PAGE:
"They are steeped in sin and, if eaten long enough or in quantity, will almost certainly kill you." -- Actress Emma Thompson on the scourge of potato chips. I think that description comes from Keira Knightly's diet book, "I've Been Starving Since 1992: An Actress' Guide to Deprivation and Anorexia".

"Everyone over 50 should be issued every week with a wet fish in a plastic bag by the Post Office so that, whenever you see someone young and happy, you can hit them as hard as you can across the face." -- Richard Griffiths, the 61-year-old actor. He might be bitter, but I bet he eats chips without shame.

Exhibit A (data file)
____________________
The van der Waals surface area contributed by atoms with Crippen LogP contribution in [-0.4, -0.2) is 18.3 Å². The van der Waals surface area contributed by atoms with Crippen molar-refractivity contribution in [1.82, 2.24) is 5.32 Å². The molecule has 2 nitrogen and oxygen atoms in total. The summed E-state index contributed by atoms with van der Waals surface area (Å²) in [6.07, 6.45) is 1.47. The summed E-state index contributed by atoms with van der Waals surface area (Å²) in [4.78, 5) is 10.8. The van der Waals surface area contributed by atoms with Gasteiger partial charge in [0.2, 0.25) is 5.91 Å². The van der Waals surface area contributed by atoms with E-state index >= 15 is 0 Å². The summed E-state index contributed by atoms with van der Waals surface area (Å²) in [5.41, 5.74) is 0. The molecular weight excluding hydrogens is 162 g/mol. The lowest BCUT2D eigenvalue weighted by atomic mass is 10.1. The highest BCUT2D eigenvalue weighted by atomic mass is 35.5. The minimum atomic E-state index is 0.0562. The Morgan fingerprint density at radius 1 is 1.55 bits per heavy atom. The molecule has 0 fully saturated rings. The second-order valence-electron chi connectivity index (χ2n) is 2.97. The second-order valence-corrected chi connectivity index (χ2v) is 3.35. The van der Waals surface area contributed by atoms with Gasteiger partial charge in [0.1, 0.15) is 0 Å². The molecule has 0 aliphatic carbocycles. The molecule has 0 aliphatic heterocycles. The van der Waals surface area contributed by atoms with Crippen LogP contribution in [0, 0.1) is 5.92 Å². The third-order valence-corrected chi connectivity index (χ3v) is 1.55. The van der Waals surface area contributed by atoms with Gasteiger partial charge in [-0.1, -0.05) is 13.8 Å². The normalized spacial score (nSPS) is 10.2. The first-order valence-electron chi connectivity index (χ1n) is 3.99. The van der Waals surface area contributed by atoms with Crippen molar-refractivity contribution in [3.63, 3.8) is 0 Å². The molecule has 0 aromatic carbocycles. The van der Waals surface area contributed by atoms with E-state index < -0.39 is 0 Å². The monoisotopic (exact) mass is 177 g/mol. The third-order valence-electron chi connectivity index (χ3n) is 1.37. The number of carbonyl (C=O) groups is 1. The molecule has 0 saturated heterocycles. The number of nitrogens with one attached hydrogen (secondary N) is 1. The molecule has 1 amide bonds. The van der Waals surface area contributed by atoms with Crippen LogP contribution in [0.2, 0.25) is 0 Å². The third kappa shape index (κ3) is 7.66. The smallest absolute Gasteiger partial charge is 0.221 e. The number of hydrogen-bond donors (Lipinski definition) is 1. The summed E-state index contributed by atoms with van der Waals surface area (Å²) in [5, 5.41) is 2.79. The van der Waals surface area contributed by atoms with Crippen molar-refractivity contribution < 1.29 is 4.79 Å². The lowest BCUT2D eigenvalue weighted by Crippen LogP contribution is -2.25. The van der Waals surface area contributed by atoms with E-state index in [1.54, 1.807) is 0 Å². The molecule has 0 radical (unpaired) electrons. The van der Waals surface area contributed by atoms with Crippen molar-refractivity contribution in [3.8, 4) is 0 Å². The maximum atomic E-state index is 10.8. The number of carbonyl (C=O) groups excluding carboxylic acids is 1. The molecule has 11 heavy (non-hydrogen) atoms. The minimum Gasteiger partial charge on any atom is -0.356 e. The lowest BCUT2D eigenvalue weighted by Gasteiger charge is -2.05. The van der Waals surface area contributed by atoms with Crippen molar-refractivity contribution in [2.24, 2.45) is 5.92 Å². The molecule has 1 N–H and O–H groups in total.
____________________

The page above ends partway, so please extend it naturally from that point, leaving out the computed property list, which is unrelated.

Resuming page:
"I go three, maybe four times a year to get tested for sexually transmitted infections and most of the time I don't even need to." -- Kelly Osborne. If you didn't laugh at that, you need to read it again.

One of the most interesting figures of 2008 was Sarah "Caribou Barbie" Palin. There are so many fantastic quotes by and about her, that I had a hard time picking out my favorites. Here are a few gems: "If BS were currency, Palin could bail out Wall Street herself. If Palin were a man, we'd all be guffawing... But because she's a woman — and the first ever on a Republican presidential ticket — we are reluctant to say what is painfully true." ―conservative columnist Kathleen Parker, writing in National Review. Thank you, Kathleen, my thoughts exactly.